When my son recently experienced recurrent intense headaches for several days -- headaches that really knocked him down physically and emotionally -- we took a little crash course in possible causes of headaches. For a couple days, the possibility that he had developed migraines was in the mix. The headaches turned out to be due to a virus that resolved, but not before moving on to the parents (ow!). In the process, I developed even more sympathy for what my son experienced and what headache sufferers in general endure.
Migraine headaches are chronic, severe headaches that can last many hours or even days. The intense throbbing discomfort can include sensitivity to light and sound, cause nausea and vomiting, and
generally make the sufferer pretty miserable. Sometimes, migraines include warning signs such as flashes of light, blindspots or tingling in the arm or leg; this is called an aura. The frequency of
migraines varies from person to person, from several times a month to every several months (and every frequency in between).
I (sheepishly) admit to being a little dismissive when my son first started complaining of this headache. He can be dramatic, so after some ibuprofen, plenty of fluids and a check for other symptoms, I first thought he was milking the situation for some extra attention. But then he became pale and nauseated. And when he didn't want to watch his favorite television show and just wanted a dark room -- well, then I knew it was something more.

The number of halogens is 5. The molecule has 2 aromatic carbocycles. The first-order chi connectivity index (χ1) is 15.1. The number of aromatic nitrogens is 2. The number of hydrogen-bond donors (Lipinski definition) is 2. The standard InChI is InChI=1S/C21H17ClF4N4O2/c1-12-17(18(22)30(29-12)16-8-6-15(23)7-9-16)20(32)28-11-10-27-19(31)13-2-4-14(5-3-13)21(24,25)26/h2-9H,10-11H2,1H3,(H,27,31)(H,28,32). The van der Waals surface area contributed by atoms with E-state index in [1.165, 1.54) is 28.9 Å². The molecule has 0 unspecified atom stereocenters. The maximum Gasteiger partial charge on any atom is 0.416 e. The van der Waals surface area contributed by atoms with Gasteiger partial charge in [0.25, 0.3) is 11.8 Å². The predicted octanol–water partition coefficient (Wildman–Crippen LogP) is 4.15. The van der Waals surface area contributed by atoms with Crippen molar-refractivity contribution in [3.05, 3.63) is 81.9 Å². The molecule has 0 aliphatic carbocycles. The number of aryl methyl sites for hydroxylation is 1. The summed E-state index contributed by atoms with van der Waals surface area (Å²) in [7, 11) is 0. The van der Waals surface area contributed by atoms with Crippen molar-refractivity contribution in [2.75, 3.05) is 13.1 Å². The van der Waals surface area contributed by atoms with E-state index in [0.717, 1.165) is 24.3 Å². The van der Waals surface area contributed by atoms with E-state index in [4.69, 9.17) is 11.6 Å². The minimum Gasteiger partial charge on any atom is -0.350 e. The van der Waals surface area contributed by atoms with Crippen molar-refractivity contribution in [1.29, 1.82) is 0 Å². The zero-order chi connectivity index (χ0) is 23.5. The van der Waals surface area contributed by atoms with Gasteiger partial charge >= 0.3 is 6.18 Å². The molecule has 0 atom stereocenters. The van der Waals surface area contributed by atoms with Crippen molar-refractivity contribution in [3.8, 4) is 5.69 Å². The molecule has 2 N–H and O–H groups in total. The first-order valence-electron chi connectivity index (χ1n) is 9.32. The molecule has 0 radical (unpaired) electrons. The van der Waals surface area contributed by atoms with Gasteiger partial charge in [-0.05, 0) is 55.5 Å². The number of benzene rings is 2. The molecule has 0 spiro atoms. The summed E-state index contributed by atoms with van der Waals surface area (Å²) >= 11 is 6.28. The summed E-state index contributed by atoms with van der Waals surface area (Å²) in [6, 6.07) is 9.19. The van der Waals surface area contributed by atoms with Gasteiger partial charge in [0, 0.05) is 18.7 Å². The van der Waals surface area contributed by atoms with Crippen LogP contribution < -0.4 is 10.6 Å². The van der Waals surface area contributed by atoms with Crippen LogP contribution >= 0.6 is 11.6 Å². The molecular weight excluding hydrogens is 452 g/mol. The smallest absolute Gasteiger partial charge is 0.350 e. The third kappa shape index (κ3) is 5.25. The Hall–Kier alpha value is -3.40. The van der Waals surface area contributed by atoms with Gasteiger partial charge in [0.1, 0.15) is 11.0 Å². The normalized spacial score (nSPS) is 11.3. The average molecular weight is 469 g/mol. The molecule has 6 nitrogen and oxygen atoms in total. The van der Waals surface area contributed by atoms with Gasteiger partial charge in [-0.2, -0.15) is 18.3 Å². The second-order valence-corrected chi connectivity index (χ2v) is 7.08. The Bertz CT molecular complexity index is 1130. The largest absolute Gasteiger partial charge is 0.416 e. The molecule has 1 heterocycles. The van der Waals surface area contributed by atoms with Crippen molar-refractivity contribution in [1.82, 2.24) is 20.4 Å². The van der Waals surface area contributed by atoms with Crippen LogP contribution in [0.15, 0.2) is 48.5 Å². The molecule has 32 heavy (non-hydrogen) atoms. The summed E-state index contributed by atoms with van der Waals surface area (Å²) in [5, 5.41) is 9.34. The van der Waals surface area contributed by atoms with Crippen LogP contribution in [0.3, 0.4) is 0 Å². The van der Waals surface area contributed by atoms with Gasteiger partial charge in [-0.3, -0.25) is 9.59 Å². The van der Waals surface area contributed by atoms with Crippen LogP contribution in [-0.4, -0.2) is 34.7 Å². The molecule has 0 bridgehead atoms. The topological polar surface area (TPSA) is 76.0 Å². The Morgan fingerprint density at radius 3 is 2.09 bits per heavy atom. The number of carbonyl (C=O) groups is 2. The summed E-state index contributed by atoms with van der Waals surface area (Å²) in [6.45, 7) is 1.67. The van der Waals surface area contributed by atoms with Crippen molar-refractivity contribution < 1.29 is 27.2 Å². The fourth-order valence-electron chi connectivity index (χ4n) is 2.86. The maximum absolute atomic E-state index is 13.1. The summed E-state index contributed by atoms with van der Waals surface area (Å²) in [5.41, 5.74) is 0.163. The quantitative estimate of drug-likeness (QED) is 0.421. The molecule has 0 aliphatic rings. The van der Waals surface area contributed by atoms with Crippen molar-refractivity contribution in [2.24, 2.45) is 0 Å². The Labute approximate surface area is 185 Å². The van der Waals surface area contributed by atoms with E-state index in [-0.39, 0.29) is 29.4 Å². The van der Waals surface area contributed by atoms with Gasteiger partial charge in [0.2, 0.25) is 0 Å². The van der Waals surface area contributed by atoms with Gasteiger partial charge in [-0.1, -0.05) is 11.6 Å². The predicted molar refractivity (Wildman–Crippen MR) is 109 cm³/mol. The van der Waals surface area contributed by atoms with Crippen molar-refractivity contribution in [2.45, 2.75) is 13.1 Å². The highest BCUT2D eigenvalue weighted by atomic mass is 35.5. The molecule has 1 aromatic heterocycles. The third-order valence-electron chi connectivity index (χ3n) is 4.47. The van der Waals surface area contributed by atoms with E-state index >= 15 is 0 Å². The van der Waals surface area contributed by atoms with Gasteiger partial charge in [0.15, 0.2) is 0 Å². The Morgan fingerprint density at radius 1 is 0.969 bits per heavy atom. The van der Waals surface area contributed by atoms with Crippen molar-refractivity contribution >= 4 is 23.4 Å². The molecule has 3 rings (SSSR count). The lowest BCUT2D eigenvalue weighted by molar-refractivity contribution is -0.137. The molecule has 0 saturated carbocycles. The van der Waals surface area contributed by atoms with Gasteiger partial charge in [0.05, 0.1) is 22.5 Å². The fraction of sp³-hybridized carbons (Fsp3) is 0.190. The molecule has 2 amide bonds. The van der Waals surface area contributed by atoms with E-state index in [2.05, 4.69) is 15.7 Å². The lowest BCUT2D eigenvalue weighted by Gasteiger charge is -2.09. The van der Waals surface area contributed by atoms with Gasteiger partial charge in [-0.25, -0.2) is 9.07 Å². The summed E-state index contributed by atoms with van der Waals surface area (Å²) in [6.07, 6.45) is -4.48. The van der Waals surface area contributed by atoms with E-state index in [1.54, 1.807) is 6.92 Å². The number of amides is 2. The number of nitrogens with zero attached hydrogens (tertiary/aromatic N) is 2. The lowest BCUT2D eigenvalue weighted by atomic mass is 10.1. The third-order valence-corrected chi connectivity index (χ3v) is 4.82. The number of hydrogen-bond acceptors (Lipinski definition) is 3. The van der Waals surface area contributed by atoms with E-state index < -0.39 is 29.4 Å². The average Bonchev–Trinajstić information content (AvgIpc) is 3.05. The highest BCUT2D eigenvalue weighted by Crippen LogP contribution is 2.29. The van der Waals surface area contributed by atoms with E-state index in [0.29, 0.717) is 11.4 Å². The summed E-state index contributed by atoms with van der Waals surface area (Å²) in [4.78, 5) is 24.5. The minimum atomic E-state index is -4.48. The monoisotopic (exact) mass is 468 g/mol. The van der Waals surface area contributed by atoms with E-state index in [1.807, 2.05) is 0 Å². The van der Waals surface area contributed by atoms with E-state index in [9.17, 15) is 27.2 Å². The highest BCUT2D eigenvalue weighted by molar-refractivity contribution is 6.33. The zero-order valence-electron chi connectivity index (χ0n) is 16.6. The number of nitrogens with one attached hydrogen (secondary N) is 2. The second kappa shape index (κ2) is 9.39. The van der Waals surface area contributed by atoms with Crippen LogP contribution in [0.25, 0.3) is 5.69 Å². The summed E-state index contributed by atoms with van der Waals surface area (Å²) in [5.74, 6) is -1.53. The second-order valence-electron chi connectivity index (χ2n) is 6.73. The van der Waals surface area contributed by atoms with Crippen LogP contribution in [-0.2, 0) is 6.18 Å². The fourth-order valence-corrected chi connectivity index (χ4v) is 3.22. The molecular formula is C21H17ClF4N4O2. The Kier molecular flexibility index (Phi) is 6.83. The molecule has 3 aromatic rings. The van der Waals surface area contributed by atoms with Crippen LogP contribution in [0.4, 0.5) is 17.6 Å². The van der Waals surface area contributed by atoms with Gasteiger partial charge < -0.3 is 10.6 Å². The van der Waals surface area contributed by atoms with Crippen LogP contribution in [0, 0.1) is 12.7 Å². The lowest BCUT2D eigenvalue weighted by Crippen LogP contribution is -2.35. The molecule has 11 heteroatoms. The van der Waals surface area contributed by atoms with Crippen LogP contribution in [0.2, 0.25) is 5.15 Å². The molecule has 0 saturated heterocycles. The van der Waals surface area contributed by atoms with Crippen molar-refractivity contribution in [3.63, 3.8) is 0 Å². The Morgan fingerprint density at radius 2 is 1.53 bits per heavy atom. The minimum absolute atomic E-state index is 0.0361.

While most headaches in kids are not serious, extremely intense and/or recurrent headaches can be symptoms of other, more insidious conditions. Talking to your pediatrician about what is going on
is important. Trust your Mommy instinct on this one; if it doesn't feel right in any way, call your doctor or go to the ER.
Keeping track of the headaches and symptoms will help you and your doctor identify patterns that can help in diagnosis (yet another good reason to keep a family healthcare journal). Because migraine headache attacks have specific phases and, sometimes, triggers, learning to identify their onset can help all of you gain some control over the situation. Though you may not be able to prevent the headaches, you can manage them most efficiently if you know what's happening and what brough it on, giving you a measure of control. Medications are available to treat migraines, but only your doctor can determine its need after diagnosis and after weighing benefits against risks.
Just like in adults, good self-care may help manage migraine headaches in kids:
Whether or not your child's headaches turn out to be migraines, headaches hurt, just as they do in us adults. Sympathy, reassurance, love and care go a long way to helping your child through any headache or illness.
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